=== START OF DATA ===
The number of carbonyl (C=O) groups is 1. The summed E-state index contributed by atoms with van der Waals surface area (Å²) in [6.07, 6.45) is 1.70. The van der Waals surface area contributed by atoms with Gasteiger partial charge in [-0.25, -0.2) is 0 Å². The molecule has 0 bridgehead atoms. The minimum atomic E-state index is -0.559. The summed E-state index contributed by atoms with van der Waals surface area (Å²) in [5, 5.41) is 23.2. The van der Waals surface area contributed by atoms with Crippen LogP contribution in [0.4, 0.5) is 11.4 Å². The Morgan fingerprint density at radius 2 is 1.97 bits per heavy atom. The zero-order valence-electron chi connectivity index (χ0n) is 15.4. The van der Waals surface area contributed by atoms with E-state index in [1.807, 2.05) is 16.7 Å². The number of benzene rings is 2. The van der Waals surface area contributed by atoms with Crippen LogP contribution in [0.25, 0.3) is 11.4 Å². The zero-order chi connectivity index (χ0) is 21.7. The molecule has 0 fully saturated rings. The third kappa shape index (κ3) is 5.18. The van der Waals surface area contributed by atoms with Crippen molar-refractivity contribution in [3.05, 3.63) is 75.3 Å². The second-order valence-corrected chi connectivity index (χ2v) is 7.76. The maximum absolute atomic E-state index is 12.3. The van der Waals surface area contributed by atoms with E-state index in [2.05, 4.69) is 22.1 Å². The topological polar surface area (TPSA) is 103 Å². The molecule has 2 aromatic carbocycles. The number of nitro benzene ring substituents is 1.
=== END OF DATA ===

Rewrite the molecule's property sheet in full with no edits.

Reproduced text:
The number of carbonyl (C=O) groups is 1. The summed E-state index contributed by atoms with van der Waals surface area (Å²) in [6.07, 6.45) is 1.70. The van der Waals surface area contributed by atoms with Gasteiger partial charge in [-0.25, -0.2) is 0 Å². The molecule has 0 bridgehead atoms. The minimum atomic E-state index is -0.559. The summed E-state index contributed by atoms with van der Waals surface area (Å²) in [5, 5.41) is 23.2. The van der Waals surface area contributed by atoms with Crippen LogP contribution in [0.4, 0.5) is 11.4 Å². The Morgan fingerprint density at radius 2 is 1.97 bits per heavy atom. The zero-order valence-electron chi connectivity index (χ0n) is 15.4. The van der Waals surface area contributed by atoms with E-state index in [1.807, 2.05) is 16.7 Å². The number of benzene rings is 2. The van der Waals surface area contributed by atoms with Crippen LogP contribution in [0.25, 0.3) is 11.4 Å². The zero-order chi connectivity index (χ0) is 21.7. The molecule has 0 fully saturated rings. The third kappa shape index (κ3) is 5.18. The van der Waals surface area contributed by atoms with Crippen molar-refractivity contribution in [3.05, 3.63) is 75.3 Å². The second-order valence-corrected chi connectivity index (χ2v) is 7.76. The maximum absolute atomic E-state index is 12.3. The van der Waals surface area contributed by atoms with E-state index in [2.05, 4.69) is 22.1 Å². The topological polar surface area (TPSA) is 103 Å². The molecule has 2 aromatic carbocycles. The number of nitro benzene ring substituents is 1.